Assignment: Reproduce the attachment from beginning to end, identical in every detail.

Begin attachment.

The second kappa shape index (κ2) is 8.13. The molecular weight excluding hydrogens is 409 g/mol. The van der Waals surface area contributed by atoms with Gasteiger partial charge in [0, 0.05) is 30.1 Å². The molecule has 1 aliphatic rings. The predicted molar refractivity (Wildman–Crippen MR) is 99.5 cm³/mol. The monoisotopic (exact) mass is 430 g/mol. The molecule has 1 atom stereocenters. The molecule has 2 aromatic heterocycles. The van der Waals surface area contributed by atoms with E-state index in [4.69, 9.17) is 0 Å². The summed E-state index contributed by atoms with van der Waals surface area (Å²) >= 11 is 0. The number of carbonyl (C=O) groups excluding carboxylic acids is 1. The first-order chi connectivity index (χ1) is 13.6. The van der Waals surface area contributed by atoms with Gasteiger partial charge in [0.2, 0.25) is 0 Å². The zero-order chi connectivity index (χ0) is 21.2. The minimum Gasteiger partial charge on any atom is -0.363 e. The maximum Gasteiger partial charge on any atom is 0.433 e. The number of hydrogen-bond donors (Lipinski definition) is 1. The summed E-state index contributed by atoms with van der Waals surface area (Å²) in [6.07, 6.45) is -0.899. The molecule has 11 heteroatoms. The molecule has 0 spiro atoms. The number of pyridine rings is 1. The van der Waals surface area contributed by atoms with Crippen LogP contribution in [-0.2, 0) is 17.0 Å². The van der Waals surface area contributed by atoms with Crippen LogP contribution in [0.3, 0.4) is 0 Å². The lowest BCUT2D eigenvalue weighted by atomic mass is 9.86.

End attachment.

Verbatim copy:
The second kappa shape index (κ2) is 8.13. The molecular weight excluding hydrogens is 409 g/mol. The van der Waals surface area contributed by atoms with Gasteiger partial charge in [0, 0.05) is 30.1 Å². The molecule has 1 aliphatic rings. The predicted molar refractivity (Wildman–Crippen MR) is 99.5 cm³/mol. The monoisotopic (exact) mass is 430 g/mol. The molecule has 1 atom stereocenters. The molecule has 2 aromatic heterocycles. The van der Waals surface area contributed by atoms with E-state index in [4.69, 9.17) is 0 Å². The summed E-state index contributed by atoms with van der Waals surface area (Å²) >= 11 is 0. The number of carbonyl (C=O) groups excluding carboxylic acids is 1. The first-order chi connectivity index (χ1) is 13.6. The van der Waals surface area contributed by atoms with Gasteiger partial charge in [0.2, 0.25) is 0 Å². The zero-order chi connectivity index (χ0) is 21.2. The minimum Gasteiger partial charge on any atom is -0.363 e. The maximum Gasteiger partial charge on any atom is 0.433 e. The number of hydrogen-bond donors (Lipinski definition) is 1. The summed E-state index contributed by atoms with van der Waals surface area (Å²) in [6.07, 6.45) is -0.899. The molecule has 11 heteroatoms. The molecule has 0 spiro atoms. The number of pyridine rings is 1. The van der Waals surface area contributed by atoms with Crippen LogP contribution in [-0.2, 0) is 17.0 Å². The van der Waals surface area contributed by atoms with Crippen LogP contribution in [0.3, 0.4) is 0 Å². The lowest BCUT2D eigenvalue weighted by atomic mass is 9.86.